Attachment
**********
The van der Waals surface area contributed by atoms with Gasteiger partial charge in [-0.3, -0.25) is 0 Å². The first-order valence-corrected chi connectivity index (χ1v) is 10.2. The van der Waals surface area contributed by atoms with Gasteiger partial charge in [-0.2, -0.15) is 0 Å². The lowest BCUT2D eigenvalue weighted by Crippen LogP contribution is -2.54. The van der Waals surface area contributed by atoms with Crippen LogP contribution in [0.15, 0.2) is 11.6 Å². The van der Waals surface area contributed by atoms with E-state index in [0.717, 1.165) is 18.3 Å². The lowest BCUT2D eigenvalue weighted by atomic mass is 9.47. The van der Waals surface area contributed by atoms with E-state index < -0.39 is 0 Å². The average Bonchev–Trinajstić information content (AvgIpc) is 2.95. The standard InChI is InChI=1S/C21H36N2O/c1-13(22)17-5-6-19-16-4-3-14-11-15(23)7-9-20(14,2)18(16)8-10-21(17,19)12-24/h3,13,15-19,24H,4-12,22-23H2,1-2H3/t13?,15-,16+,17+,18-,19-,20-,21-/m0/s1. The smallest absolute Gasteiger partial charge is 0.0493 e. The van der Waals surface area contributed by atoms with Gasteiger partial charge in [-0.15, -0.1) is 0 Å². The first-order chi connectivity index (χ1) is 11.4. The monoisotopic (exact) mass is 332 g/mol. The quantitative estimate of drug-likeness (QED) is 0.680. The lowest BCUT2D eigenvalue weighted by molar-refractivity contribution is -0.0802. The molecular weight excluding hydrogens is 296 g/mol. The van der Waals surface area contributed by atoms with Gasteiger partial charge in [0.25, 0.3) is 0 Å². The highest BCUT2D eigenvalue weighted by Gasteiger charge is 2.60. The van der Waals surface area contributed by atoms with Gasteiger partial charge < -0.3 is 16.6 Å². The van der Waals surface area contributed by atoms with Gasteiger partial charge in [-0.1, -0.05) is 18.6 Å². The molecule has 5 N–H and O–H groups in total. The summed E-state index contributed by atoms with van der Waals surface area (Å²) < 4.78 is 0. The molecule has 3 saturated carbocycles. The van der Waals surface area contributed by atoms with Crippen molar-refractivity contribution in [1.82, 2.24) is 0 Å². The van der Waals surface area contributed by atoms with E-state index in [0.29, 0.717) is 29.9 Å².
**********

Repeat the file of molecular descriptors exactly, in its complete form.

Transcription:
The van der Waals surface area contributed by atoms with Gasteiger partial charge in [-0.3, -0.25) is 0 Å². The first-order valence-corrected chi connectivity index (χ1v) is 10.2. The van der Waals surface area contributed by atoms with Gasteiger partial charge in [-0.2, -0.15) is 0 Å². The lowest BCUT2D eigenvalue weighted by Crippen LogP contribution is -2.54. The van der Waals surface area contributed by atoms with Crippen LogP contribution in [0.15, 0.2) is 11.6 Å². The van der Waals surface area contributed by atoms with E-state index in [0.717, 1.165) is 18.3 Å². The lowest BCUT2D eigenvalue weighted by atomic mass is 9.47. The van der Waals surface area contributed by atoms with E-state index < -0.39 is 0 Å². The average Bonchev–Trinajstić information content (AvgIpc) is 2.95. The standard InChI is InChI=1S/C21H36N2O/c1-13(22)17-5-6-19-16-4-3-14-11-15(23)7-9-20(14,2)18(16)8-10-21(17,19)12-24/h3,13,15-19,24H,4-12,22-23H2,1-2H3/t13?,15-,16+,17+,18-,19-,20-,21-/m0/s1. The smallest absolute Gasteiger partial charge is 0.0493 e. The van der Waals surface area contributed by atoms with Gasteiger partial charge in [-0.15, -0.1) is 0 Å². The first-order chi connectivity index (χ1) is 11.4. The monoisotopic (exact) mass is 332 g/mol. The quantitative estimate of drug-likeness (QED) is 0.680. The lowest BCUT2D eigenvalue weighted by molar-refractivity contribution is -0.0802. The molecular weight excluding hydrogens is 296 g/mol. The van der Waals surface area contributed by atoms with Gasteiger partial charge in [0.25, 0.3) is 0 Å². The highest BCUT2D eigenvalue weighted by Gasteiger charge is 2.60. The van der Waals surface area contributed by atoms with Gasteiger partial charge < -0.3 is 16.6 Å². The van der Waals surface area contributed by atoms with Gasteiger partial charge in [-0.1, -0.05) is 18.6 Å². The molecule has 5 N–H and O–H groups in total. The summed E-state index contributed by atoms with van der Waals surface area (Å²) < 4.78 is 0. The molecule has 3 saturated carbocycles. The van der Waals surface area contributed by atoms with Crippen molar-refractivity contribution in [1.82, 2.24) is 0 Å². The van der Waals surface area contributed by atoms with E-state index in [0.29, 0.717) is 29.9 Å².